How To Get Faster Code Reviews?. 5 tips to boost the code review process | by Jose Granja | Apr, 2022

Work illustration vector created by macrovector

The code review process plays a key role in any software development company. Its main goal is to assure the quality of the software. It also has many other beneficial side effects:

  • Learning — by seeing other peers code you improve your coding skills
  • Knowledge Transfer — a good way to share new utilities, software architecture, and more.
  • Finding better solutions — you can learn from other peers problem-solving skills

Despite all its benefits it tends to be quite frequently the bottleneck of the development. Why is it so? Quite frequently there is a big delay in code review quantity and quality. This can make the team frustrated and unproductive.

How can we unblock this? In this article, we look at some tips that will speed up this process. By following those, we will ensure to get more and faster code reviews. We will get and give more quality code reviews which boost any team’s productivity.

When creating a PR the developers tend to get a notification and an email. That normally should be enough for your PR to gain visibility. Unfortunately, sometimes it takes some bothering to get some eyes in front of your code.

Don’t be shy and remind people to review your code. They might have seen the PR notification but might have been dragged to another task. There are some vendors that let you re-trigger those notifications. That should be the first go-to approach.

If the re-trigger fails, you can use slack to request code reviews. You can choose the public channels first. You may add some context to make the task more appealing. If you keep on going unnoticed use direct messages. Those should be the last resource though.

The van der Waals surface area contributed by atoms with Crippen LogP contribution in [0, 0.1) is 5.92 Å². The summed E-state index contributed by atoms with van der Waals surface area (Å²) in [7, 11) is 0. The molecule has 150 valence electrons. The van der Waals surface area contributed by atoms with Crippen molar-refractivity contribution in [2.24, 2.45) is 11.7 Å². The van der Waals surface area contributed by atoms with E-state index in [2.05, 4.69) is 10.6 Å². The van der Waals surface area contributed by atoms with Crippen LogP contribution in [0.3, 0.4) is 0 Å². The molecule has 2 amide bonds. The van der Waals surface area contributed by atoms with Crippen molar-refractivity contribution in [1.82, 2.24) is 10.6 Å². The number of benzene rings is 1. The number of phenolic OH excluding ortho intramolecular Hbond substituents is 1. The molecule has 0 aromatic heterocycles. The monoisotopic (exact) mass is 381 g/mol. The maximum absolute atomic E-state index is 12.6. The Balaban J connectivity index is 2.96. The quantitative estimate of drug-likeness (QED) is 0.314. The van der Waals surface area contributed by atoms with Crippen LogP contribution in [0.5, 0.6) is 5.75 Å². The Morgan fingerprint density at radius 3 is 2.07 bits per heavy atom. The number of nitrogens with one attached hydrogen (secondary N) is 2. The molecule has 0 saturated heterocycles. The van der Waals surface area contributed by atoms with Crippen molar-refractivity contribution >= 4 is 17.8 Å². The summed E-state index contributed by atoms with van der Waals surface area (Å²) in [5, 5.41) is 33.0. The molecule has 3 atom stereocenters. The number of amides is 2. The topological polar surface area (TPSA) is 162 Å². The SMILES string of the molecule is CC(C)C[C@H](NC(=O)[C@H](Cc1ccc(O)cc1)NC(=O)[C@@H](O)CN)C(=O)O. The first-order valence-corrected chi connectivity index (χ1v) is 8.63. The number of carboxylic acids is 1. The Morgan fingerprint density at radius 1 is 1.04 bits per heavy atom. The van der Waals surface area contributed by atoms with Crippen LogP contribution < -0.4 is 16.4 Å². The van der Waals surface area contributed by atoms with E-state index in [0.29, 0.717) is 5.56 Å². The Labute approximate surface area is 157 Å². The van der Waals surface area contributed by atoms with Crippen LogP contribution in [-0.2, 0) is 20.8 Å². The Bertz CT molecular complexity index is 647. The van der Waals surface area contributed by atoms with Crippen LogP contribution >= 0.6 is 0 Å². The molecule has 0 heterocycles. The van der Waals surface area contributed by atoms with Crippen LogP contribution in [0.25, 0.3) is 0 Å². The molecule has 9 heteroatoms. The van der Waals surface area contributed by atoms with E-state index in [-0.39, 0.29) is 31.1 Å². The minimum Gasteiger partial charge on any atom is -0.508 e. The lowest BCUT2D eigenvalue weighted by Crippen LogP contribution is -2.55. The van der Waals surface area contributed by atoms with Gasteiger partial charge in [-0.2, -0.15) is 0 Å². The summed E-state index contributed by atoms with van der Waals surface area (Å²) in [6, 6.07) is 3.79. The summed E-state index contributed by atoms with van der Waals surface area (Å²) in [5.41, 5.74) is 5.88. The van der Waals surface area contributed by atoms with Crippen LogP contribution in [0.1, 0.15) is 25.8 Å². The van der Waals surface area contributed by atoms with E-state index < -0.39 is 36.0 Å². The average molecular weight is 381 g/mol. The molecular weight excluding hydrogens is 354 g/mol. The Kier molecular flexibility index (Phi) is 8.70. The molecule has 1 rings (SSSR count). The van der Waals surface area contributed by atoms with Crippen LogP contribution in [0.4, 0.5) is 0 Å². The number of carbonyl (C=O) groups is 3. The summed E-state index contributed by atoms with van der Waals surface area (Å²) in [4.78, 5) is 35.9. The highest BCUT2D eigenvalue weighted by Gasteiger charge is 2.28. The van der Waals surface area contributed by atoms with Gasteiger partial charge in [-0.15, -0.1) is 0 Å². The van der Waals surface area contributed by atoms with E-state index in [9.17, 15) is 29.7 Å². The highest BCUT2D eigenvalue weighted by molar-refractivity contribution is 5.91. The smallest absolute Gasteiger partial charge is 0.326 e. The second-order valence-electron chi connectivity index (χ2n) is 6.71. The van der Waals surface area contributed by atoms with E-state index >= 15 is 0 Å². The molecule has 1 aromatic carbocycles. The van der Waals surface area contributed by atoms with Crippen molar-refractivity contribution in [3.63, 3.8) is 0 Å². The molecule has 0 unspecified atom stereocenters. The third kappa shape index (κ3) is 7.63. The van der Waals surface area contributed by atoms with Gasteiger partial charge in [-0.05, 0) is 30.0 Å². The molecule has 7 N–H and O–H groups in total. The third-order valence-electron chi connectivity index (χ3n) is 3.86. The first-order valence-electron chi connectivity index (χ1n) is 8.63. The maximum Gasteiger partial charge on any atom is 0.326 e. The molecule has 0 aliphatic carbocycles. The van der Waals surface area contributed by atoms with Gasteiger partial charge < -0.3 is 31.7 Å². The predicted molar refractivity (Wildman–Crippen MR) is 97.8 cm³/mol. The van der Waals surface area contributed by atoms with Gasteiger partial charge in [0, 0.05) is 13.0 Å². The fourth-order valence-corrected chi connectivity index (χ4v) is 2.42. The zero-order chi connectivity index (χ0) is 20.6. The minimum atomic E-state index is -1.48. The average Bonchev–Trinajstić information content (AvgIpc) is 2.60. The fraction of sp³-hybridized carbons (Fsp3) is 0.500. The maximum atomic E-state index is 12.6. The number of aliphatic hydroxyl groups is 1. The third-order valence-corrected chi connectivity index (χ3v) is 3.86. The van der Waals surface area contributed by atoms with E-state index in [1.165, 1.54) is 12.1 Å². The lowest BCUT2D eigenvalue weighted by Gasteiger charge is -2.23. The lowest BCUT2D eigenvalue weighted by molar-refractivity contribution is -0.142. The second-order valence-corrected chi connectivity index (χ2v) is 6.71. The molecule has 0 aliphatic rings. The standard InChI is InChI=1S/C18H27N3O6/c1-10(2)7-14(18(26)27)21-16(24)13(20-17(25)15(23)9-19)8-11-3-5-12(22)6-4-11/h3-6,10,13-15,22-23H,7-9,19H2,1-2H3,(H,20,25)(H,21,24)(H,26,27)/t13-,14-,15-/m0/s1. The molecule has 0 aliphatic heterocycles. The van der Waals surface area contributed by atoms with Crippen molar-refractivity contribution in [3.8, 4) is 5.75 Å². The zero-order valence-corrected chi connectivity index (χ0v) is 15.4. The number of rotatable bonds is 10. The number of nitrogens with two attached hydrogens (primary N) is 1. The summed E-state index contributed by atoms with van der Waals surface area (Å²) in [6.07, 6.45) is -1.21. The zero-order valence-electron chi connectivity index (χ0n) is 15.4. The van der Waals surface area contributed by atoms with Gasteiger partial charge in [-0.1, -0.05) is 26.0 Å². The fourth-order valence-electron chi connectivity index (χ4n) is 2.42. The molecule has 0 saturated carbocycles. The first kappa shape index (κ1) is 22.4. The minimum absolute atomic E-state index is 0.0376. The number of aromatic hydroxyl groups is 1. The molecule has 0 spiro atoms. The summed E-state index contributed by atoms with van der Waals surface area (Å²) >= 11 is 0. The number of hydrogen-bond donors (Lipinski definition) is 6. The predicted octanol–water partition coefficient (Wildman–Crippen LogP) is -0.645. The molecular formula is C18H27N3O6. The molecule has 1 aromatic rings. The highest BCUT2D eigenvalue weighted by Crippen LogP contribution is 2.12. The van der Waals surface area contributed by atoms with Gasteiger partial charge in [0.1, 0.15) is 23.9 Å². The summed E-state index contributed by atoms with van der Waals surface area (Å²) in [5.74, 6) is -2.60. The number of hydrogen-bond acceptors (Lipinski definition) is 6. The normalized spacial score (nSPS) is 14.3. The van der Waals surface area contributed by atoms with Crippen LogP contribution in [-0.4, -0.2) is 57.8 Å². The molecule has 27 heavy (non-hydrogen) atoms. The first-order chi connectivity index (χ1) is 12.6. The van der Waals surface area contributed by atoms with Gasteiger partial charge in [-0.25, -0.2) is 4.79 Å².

There are some tools that can be used to further promote our PRs. By opting into those they will perform some automatic reminding. One awesome tool is Toast.

This slack bot will notify you from:

  • Pending tasks to review
  • Pending comments
  • Mentions in GitHub

It will target developers with friendly reminders.

Capture of pending PR feature from

Promoting is always a wise choice. However, before airing out our PR we should make sure it is in good shape. How would we know that? By following the below tips.

It is quite common to start a task and to identify some potential risks and problems. Sometimes we might encounter some legacy code that could use a good refactor. Other times the task might become too big. That is why it is important to plan ahead instead of diving straight into coding.

What we must do is identify all the potential issues and divide them into subproblems. We can create a subtask for each of those subproblems. That would help keep our PR short and contrived.

Mind Map By Author

Our PRs should remain short and well-scoped. Nobody wants to review long PRs. There are just too hard and tedious to reason about. Some unexpected errors might be buried in the long list of changes.

By shipping only the bare minimum of code it would be much easier to review. That means more and faster reviews. Less code tends to mean fewer bugs and therefore fewer back and forths. Those are likely to lead to an unproductive and unpleasant experience.